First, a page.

September 1, 1992
The most famous European writer of the first half of the twentieth century was not Proust, Kafka, Joyce, Mann, Yeats, Pound, Eliot, Rilke, Lawrence, Brecht, Gide, or Pasternak. In fact, if one could somehow quantify literary celebrity, I suspect these dozen immortals would scarcely make up his sum. Perhaps the most surprising revelation in Michael Holroyd’s immense biography is the degree to which this period was the Age of Shaw. His plays were performed, his books sold, his lectures attended, his travels reported, his opinions publicized, his correspondence engaged, and his philanthropy solicited (usually successfully) at a staggering rate. “Of his influence,” Edmund Wilson concluded in 1936, “it is not necessary to speak. The very methods we use to check him have been partly learned in his school.”
Of Shaw’s influence it may once again be necessary to speak. “The confusions of his politics,” Wilson judged, “have not invalidated his social criticism.” Today, however, Commentary’s reviewer of Bernard Shaw judges differently: “ [I]n the wake of the worldwide collapse of Communism, it is hard to see how Shaw can continue to be taken seriously as a playwright of ideas.” Hard, perhaps, but worth the effort.
Holroyd is helpful on this score, though not authoritative, since his main interest in Shaw is not ideological but psychological. What made G.B.S. run, and in so many directions? Holroyd’s answers are suggested by the titles of the biography’s three volumes, especially the first. “In the lost childhood of Sonny [Shaw’s family nickname],” Holroyd proposes, “the philosophy of G.B.S. was conceived.” Shaw’s father was ineffectual and a drinker; his mother largely ignored her husband and son in favor of her gifted daughters and, especially, her voice teacher, the romantic, enigmatic George Vandeleur Lee. The family was shabby-genteel, ignored by respectable relatives on both sides. Young Sonny had only his imagination to entertain and comfort him. It was, Shaw later wrote, a “devil of a childhood...rich only in dreams, frightful and loveless in realities.”
Biographer and subject differ about what Sonny made of this bleak beginning. Shaw usually professed gratitude for benign parental neglect, to which (along with the Irish climate) he attributed his “humorous power of resisting sentimental illusions.” Holroyd demurs. “Replacing mordant sentimentality by ‘eternal derision,’ Sonny began to laugh pain out of existence.” Began and continued, until, at the end, “what he had done was not (as he claimed) to change dreaming for reality, but to replace the first loveless reality with one dream and then another.”
Explaining Shaw (or anyone) without diminishing him requires considerable tact. By and large, Holroyd succeeds: he proves his case but does not make too much of it. A great many of us, after all, have had a devil of a childhood. The relentless Shavian critique of romantic love and other “sentimental illusions” may have originated in early unmet needs, but it issued it sublime word—music and scintillating dramatic dialectics. “Neurosis may be the occasion,” as Philip Rahv wrote of Kafka, “but literature is the consequence.”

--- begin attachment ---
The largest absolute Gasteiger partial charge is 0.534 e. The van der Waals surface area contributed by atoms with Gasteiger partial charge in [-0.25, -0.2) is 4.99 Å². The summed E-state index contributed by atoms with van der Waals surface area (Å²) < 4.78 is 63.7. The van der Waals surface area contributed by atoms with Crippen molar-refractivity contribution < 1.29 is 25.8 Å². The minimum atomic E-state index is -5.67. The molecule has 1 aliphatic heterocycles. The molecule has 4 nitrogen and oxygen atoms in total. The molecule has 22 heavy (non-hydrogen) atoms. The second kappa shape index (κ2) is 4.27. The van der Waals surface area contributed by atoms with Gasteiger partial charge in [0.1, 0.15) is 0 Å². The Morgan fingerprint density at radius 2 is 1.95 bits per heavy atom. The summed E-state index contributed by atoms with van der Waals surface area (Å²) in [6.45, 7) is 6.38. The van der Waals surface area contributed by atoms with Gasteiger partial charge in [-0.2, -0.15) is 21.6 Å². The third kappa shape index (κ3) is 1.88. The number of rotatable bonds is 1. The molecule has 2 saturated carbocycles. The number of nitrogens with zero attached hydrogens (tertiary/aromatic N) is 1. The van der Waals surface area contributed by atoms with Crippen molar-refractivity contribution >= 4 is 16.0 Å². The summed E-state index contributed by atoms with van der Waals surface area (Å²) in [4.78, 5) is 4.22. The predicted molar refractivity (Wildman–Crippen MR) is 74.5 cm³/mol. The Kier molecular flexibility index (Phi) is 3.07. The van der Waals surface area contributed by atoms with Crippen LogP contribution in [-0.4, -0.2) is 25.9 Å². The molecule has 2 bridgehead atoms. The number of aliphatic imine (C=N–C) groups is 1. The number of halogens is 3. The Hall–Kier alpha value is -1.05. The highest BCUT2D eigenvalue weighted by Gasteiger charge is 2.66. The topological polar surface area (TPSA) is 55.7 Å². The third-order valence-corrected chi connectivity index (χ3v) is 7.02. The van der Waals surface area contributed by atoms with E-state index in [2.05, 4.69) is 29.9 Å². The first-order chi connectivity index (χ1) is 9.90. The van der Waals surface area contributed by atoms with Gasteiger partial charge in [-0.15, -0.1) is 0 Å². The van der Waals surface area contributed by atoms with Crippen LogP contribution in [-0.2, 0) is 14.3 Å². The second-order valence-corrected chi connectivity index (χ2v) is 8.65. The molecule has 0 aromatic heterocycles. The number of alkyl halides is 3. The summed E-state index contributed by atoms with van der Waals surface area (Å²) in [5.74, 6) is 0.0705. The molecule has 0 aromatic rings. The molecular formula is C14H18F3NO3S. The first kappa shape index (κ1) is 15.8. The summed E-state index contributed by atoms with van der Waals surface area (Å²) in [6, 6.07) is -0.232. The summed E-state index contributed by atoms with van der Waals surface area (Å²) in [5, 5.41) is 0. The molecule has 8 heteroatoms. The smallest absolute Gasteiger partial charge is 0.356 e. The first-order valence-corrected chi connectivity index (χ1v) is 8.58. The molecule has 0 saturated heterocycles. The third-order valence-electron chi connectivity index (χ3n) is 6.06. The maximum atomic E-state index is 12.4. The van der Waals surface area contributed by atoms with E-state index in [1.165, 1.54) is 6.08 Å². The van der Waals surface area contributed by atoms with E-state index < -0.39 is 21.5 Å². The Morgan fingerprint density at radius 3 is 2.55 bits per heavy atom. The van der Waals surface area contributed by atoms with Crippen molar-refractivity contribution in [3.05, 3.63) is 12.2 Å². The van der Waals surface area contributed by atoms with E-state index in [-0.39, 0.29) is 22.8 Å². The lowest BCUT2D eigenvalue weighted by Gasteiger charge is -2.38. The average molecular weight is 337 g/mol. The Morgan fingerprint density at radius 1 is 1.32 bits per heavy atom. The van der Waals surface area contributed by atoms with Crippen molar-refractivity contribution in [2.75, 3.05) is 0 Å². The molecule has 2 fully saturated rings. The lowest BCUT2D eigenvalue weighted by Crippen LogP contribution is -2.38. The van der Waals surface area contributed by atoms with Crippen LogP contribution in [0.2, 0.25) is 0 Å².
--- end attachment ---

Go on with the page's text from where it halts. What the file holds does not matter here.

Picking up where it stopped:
Shaw himself insisted that he cared only for making effective propaganda and not a whit for making literature. History always gets the last laugh, however, even on a prince of jesters. Shaw’s dramaturgy is now pretty generally esteemed, while his political and philosophical opinions, when not ignored, are condescended to in the manner of Commentary’s reviewer. My own view is that people who do not take Shaw seriously need not be taken seriously.
About his character, at any rate, there can be no dispute. Shaw was a secular saint. He gave away his time, money, and advice without reserve and with exquisite tact; and in the course of a long and fantastically eventful life, he seems never to have done a mean deed or spoken a cruel or dishonest word. He was as good as he was clever-- and what more can one say than that?
Still, how about “the confusions of his politics”? During and after his trip to the USSR in 1931, Shaw was given to saying things like “I wish we had forced labour in England, in which case we would not have 2,000,000 unemployed” and “Our question is not to kill or not to kill, but how to select the right people to kill. …The essential difference between the Russian liquidator with his pistol (or whatever his humane killer may be) and the British hangman is that they do not operate on the same person.” If Shaw was so wise and good, then how, the question may arise (needless to say, Commentary’s reviewer rubs our noses in it), did he wind up a Stalinist?